I am building a coffee roaster using an Arduino Uno and a custom coffee roasting control board known as TC4+. The board has a PWM controller built in. I have a 24V power supply and a motor, which is part of a repurposed hot air popcorn popper, that is rated at 20.5V, 1.78A. In looking up recommendations, one respondent said the power source should be rated for at least twice the motor current rating because of the inrush current. Since the PWM controller will never run the motor at full duty cycle, can I get away with using the slightly higher voltage PS given that finding a supply for 20.5V seems impossible. Even the Buck convertors I have found are not rated at the roughly 4A needed to meet the "twice the current rating" that was recommended. Thoughts? Recommendations? Thank you for your help!
Thank you, Mr. Abbott! Your explanation is awesome! Regarding the higher frequency suggestion, I found on another post that it is possible to change the PWM frequency in the code. Here's what they said:
// The faster frequencies below are for advanced users only, and will require changes to the PWM16 Library
//#define TIME_BASE 15 // approx. 977 Hz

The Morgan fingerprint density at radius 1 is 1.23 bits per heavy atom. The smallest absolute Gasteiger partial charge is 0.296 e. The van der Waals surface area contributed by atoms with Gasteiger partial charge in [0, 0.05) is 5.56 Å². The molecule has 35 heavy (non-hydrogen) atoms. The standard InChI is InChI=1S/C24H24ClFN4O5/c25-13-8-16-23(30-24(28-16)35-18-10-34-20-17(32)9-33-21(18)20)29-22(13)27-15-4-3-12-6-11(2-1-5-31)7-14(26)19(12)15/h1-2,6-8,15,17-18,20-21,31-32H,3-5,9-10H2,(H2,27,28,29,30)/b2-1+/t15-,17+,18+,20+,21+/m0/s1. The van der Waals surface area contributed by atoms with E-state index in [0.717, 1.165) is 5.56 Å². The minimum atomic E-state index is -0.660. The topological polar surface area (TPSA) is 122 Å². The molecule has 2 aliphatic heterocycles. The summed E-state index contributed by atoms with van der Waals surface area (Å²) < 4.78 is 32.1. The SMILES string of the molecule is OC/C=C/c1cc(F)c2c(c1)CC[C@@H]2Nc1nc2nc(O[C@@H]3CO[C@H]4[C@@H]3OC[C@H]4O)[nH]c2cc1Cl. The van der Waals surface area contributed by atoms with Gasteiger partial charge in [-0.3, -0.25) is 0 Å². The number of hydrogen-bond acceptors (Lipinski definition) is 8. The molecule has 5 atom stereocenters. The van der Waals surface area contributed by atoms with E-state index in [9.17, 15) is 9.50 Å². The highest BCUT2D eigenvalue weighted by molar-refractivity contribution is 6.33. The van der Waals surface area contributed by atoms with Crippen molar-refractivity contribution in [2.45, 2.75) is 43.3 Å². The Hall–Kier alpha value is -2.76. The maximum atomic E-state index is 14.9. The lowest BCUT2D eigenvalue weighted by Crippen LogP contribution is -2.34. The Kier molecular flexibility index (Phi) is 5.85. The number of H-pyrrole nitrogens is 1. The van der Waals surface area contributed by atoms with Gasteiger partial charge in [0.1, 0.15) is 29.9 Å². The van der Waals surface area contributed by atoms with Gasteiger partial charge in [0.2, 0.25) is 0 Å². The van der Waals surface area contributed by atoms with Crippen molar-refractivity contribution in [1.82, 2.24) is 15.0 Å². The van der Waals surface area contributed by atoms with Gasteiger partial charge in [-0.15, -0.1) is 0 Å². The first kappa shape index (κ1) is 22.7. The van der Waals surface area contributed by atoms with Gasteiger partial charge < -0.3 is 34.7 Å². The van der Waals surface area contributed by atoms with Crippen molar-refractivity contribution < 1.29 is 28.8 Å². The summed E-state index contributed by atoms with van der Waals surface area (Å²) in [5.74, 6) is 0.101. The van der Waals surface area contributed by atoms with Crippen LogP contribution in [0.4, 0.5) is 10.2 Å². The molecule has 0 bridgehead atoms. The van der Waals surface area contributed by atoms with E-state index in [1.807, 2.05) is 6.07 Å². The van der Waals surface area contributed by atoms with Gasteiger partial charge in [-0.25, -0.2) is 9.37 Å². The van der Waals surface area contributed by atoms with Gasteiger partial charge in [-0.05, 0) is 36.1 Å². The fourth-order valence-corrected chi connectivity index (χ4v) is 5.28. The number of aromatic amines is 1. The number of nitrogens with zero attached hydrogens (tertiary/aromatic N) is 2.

//#define TIME_BASE 7 // approx. 1.95kHz
//#define TIME_BASE 6 // approx. 2.2kHz
//#define TIME_BASE 3 // approx. 3.9kHz
Are you recommending I select the 3.9kHz option? Also, I was able to find an 8A Buck convertor, so I can input the precise voltage if needed. However, if you think driving the circuit with the aforementioned 24V source is better, I will do that.
Below is the blurb from the TC4+ user manual regarding the configuration of the add-on board that controls the DC load:
"The board features an on-board power MOSFET transistor to drive small DC loads, with PWM control. This is controlled via the Arduino’s IO3 pin. By default, the kit and assembled boards come with an IRF540N transistor. This is rated for up to 100V and 33A. Note however that the copper traces on the board are only rated for around 4A. A current much higher than 4A is strongly discouraged. The MOSFET acts as a low-side switch for the load attached to the DC+ and DC- terminals. In other words, it sits between DC- and GND. DC+ is connected directly to VIN. Therefore, with a suitable power supply connected to VIN and GND, you can connect a DC load to DC+ and DC-, and control it from the Arduino. The circuit was designed with DC fans in a popcorn roaster in mind, but the driver is by no means limited to this type of load. Make sure that the load is PWM-compatible."